Monday, October 5, 2009

On Dinner

There was a slightly irksome article in the New York Times this weekend about the “family dinner” and how guilty some parents feel when they can’t get their whole families to sit down and eat together on a regular basis. What bugged me about the article was that it focused on the guilt and stress involved with the situation rather than what could be done about it. And I’m sure that getting all stressed out about eating together doesn’t exactly make for nice mealtimes when the family does get together and eat.

I’m curious to hear what dinner time is like in your homes. Do you eat at the table? In front of the TV? In separate rooms? Does it stress you out? Is it an enjoyable experience?

When I was growing up my family ate together every night and it was, as far as I can remember, usually enjoyable. It was a time for us to chat, tell jokes, and check in. For a family where we are all pretty independent and involved in our own stuff, it was our one bit of “family time” during the day. I likely would have resisited enforced “family time” having never been a joiner of any kind, but having those meals together allowed us to connect in a non-stressful way. There was never pressure involved, no “you have to be home for dinner or else!” decree. If we were busy doing something out of house that was fine, but if we were home, we ate together at the table.

My current little family of two (well, of seven, but the animals don’t eat with us, as much as they’d like to) eats a whole lot of our meals in front of the television. We don’t have cable, so we watch shows on DVD or on the internet. I don’t mind eating this way because we still have a relaxing meal and reasonable conversation. I don’t think I’d do this as frequently if we had kids. The Man of Science and I can easily chat and check in while focusing on The Daily Show. With more than two diners, that might get difficult.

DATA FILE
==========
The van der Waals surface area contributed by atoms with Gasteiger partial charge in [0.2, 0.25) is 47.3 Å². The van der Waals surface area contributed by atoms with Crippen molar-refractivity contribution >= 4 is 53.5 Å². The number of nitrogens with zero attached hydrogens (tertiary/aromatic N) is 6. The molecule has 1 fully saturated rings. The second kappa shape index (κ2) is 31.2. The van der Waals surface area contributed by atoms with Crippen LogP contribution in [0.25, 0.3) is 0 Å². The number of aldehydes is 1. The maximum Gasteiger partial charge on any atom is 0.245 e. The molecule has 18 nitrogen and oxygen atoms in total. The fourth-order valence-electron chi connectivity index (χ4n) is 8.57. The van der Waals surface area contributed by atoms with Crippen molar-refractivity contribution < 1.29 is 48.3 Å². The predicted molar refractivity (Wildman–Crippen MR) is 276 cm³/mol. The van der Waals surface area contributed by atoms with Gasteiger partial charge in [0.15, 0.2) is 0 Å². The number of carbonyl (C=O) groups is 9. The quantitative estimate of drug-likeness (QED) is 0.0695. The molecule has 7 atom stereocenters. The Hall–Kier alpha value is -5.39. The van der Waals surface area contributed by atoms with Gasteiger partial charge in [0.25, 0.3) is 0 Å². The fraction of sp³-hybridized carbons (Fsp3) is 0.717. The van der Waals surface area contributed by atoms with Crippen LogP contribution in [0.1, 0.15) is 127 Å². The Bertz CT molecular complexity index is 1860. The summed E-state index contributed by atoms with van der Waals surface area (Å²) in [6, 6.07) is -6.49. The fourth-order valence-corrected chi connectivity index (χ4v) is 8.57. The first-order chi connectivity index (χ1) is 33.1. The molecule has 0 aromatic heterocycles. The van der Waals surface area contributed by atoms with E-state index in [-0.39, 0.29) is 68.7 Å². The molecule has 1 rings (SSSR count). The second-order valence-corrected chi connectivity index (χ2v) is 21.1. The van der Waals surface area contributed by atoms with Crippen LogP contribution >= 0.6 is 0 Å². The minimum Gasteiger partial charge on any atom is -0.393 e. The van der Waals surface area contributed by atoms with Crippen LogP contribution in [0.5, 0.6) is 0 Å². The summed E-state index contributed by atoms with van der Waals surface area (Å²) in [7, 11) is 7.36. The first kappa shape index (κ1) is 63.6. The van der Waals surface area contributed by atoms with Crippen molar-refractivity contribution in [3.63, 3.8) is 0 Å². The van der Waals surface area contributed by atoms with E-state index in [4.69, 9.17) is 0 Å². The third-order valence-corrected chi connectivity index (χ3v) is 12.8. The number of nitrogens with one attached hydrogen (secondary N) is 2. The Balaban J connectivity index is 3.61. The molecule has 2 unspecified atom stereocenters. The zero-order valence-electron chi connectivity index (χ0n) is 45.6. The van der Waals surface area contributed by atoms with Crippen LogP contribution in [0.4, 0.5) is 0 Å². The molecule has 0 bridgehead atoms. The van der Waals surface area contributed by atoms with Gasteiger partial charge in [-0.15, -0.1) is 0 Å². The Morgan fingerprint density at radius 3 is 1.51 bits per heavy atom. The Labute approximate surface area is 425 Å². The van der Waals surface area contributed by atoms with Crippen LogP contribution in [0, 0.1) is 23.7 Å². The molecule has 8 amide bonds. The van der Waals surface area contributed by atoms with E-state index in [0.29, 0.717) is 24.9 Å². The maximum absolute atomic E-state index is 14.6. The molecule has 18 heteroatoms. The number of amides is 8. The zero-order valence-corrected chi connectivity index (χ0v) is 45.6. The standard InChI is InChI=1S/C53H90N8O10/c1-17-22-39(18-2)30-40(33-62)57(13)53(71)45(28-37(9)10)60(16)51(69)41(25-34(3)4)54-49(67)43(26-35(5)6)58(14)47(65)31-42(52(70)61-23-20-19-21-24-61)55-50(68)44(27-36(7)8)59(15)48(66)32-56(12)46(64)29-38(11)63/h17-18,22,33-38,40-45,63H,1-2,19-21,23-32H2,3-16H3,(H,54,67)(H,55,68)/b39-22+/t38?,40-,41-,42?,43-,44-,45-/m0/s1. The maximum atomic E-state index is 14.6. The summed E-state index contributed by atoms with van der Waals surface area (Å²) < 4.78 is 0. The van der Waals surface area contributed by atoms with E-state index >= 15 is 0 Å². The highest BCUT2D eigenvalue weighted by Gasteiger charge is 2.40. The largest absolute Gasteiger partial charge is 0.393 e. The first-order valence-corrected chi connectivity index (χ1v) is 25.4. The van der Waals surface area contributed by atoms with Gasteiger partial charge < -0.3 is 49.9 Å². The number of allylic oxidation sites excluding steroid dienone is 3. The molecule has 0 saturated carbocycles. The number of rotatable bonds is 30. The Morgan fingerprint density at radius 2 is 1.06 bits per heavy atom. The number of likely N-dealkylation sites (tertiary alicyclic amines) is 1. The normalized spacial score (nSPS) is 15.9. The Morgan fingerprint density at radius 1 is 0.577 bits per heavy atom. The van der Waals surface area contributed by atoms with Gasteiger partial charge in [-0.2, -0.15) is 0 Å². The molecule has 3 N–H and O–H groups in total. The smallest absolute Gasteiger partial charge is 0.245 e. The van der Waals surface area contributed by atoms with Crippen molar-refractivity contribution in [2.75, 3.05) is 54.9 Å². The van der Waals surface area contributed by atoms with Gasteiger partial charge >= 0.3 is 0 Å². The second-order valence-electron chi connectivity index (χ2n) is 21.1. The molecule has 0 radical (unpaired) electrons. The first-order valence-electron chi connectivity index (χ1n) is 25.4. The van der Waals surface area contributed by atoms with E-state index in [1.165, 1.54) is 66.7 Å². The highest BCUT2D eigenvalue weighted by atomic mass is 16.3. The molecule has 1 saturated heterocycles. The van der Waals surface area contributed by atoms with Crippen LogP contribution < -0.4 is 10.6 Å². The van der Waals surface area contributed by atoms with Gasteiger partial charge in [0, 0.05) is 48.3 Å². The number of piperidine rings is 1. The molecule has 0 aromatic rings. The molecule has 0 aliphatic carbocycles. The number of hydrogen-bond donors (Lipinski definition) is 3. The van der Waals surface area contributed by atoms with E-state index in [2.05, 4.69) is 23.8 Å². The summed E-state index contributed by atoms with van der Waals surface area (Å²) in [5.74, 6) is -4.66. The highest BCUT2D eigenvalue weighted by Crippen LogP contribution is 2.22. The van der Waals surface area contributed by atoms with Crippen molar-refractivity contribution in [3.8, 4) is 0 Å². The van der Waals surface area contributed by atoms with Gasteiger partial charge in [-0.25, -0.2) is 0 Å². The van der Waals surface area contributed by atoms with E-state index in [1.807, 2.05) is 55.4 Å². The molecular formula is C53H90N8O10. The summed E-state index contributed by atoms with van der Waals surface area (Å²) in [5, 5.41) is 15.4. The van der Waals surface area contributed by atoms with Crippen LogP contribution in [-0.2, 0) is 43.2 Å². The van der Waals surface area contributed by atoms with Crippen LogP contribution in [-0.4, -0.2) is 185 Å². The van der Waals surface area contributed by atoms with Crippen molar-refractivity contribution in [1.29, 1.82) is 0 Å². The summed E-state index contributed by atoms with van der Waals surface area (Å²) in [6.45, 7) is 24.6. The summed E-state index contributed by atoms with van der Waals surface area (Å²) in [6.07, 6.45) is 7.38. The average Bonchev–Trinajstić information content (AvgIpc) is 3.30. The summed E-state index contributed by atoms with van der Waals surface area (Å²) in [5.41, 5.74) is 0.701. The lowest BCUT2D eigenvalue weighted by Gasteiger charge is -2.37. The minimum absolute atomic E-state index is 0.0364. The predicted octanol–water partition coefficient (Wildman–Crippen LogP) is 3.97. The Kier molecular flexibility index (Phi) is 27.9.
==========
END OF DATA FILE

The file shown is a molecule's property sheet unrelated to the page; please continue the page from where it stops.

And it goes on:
Sunday night

Lately, we’ve had more non-TV meals than usual. This weekend we ate a few meals outside on the back porch (our last few outdoor meals before the cold comes, I imagine) and last week we had a nice meal at the dining room table after a long, long work day. I like knowing that we can still enjoy a meal and a chat without the TV on.

And I like the act of setting the table, whether we’re eating in front of the TV or at the table. We have nice placemats and napkins and glasses, we might as well use them even if we’re just crashed out on the couch in front of Battlestar Galactica instead of sitting across the table from each other eating by candlelight. Spending our mealtimes together is what really matters to me at this point.

Oh, and the delicious vegan food. That matters too.

J.

4 comments:

Parasol said...

Our dinners sound a lot like yours except that I watch Jon Stewart over breakfast. At night it's usually Top Chef or ANTM or Dexter or Bored to Death. We spend an hour power-walking the dogs after work to catch up with one another.

Eating around here is always enjoyable!

kim g. said...

I hadn't really thought about it before reading this, but my husband and I do usually eat in front of the TV, watching The Daily Show. We still talk and I never feel like we aren't spending that time together. When I was little my family always ate together at the table, and I imagine that we would do that if we had kids. I love your idea of still setting the table, even if it is in front of the TV!

Chandelle said...

As a kid, I ate alone while my parents watched TV in another room. That was pretty lame, mostly because they wouldn't let me at least read a book or something since I had to be sitting by myself.

We don't like our kids being exposed to all that much media so we don't usually watch TV during dinner, though very occasionally we will have a casual meal while watching The Office on our computer (we don't have a TV). We have dinner together (most meals, actually) more or less every night, but it's not an enforced thing. Our kids are little and maybe this will change as they get older.

I don't like anything compulsory. For me, it just takes the pleasure out of it to say we "should" be doing this or that. I believe in quality more than quantity. If families don't eat together, I wouldn't assume that they don't have quality time in other areas.

Hilary said...

Weird, we also often watch The Daily Show while eating. We're trying to eat more at the table, though.

As a kid it was dinner round the table every night (unless it was a Saturday, when we sometimes got lucky and were allowed to watch TV.) What I remember most was the dreaded "three interesting things" from your day that you had to tell. This was to avoid the usual "What did you do at school? Nothing." scenario, though it didn't work that well...